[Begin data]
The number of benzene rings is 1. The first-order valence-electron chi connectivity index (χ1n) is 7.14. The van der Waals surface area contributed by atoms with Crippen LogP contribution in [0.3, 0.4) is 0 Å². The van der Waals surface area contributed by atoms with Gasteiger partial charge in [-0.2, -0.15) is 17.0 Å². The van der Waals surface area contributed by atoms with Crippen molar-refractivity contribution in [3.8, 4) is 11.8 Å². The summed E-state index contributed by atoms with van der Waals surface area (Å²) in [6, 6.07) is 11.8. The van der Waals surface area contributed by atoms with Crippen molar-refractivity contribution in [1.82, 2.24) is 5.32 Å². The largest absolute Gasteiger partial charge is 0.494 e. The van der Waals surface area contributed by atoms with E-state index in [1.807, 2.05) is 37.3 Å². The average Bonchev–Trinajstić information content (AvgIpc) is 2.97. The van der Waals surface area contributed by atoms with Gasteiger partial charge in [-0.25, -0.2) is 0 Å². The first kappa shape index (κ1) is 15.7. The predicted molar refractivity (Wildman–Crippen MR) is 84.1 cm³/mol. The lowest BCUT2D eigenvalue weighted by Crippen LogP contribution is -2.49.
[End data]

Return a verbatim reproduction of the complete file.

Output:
The number of benzene rings is 1. The first-order valence-electron chi connectivity index (χ1n) is 7.14. The van der Waals surface area contributed by atoms with Crippen LogP contribution in [0.3, 0.4) is 0 Å². The van der Waals surface area contributed by atoms with Gasteiger partial charge in [-0.2, -0.15) is 17.0 Å². The van der Waals surface area contributed by atoms with Crippen molar-refractivity contribution in [3.8, 4) is 11.8 Å². The summed E-state index contributed by atoms with van der Waals surface area (Å²) in [6, 6.07) is 11.8. The van der Waals surface area contributed by atoms with Crippen molar-refractivity contribution in [1.82, 2.24) is 5.32 Å². The largest absolute Gasteiger partial charge is 0.494 e. The van der Waals surface area contributed by atoms with E-state index in [1.807, 2.05) is 37.3 Å². The average Bonchev–Trinajstić information content (AvgIpc) is 2.97. The van der Waals surface area contributed by atoms with Gasteiger partial charge in [-0.25, -0.2) is 0 Å². The first kappa shape index (κ1) is 15.7. The predicted molar refractivity (Wildman–Crippen MR) is 84.1 cm³/mol. The lowest BCUT2D eigenvalue weighted by Crippen LogP contribution is -2.49.